Case study one: Doing creative practice ethics in painting and video with other cultures
Name: Michal Glikson
Doing: PhD in Fine Art, School of Art ANU
Doing creative practice ethics in painting and video with other cultures
Michal Glikson is a PhD scholar at the Australian National University, and her study is an investigation of peripatetic art practice across cultures. The methodology of this practice involves moving and changing spaces and places, noticing subtle variations in environment and culture. It uses storytelling, portraying significant events and encounters with people, and through diarising the lived experience of peripatetic life.
This practice builds on a double degree at ANU, in Fine Arts majoring in painting and another degree majoring in Politics with Anthropology, with an Honours in Painting and a Master degree in painting at the Maharaja Sayajirao University of Baroda.
I remember one of my anthropology teachers’ viewing paintings I had made as an undergrad during an early trip to India and saying, “these are ethnographic paintings”. And I remember thinking wow. That’s where my connection between painting and the ethnographic began.
I worked with a squatter family in Lahore and the practice became about revisitation and return. I had met this family prior to my project through background research in 2011. I’d started spending time with them, drawing them and filming them. They saw the kind of paintings I did, they were really keen to have their story told. I wrote into my proposal I would like to work with this family because they were dealing with homelessness, should I be able to reconnect with them. I didn’t know if I’d be able to find them again. When I went back to Pakistan in the second part of my project I was able to reconnect with them and they were still keen to work with me. So I spent a lot of time with them filming and sketching. In the exegesis I describe how their story became my story – in the paintings and in life as I could not keep visiting them without making some contribution to their life, as I could.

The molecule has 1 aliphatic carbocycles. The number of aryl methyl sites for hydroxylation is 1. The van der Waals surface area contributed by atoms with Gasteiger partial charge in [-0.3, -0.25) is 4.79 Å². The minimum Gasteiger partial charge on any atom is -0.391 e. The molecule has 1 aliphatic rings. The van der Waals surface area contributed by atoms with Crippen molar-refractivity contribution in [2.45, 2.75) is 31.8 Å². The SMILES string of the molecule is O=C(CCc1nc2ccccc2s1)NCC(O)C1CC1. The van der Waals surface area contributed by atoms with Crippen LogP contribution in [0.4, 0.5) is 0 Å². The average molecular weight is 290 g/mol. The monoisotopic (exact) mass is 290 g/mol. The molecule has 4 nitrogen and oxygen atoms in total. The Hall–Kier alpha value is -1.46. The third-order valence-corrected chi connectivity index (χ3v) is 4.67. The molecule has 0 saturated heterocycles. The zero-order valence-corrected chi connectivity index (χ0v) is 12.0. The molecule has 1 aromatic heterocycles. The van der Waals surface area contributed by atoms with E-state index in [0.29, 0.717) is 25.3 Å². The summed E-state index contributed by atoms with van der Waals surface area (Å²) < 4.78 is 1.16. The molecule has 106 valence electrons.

The project is yielding paintings and also about 30 films. The films were initially created for documentary purposes to illustrate conditions and processes of the field. Some of these films have evolved in function and now are also associated works in tandem with paintings. For example, where I’ve gained permission from subjects, I made small films about them, where I met them, and what they were doing. Post field work, I noticed how the films polarised with the paintings in that I’m working with miniatures and there’s a lot of refinement. I am recontextualising the subject from the rawness of the reality in which I met them to express what I felt about the human being, that is what miniature was traditionally used for – making legends, elevating subjects out of their ordinary context.
Ethics process experience:
The process of developing the ethics application took three to four months. It was begun in the first months of candidature to meet the requirements for engaging in human research. In the first instance Michal wanted to work with Indigenous peoples in Australia, as well as in India and Pakistan.
I’m not conducting formal interviews… My aim was to allow the material to come to me – rather than ‘hunt’ it out. So in this way I had to try and predict who I might encounter my journeys and excursions (the forms that movement as my methodology took). This was difficult because journeys are innately uncertain – all kinds of opportunities and invitations crop up (and this makes it a stimulating method). It helped that I was clear why I wanted to work across cultures. I wanted to story human experience – others and my own.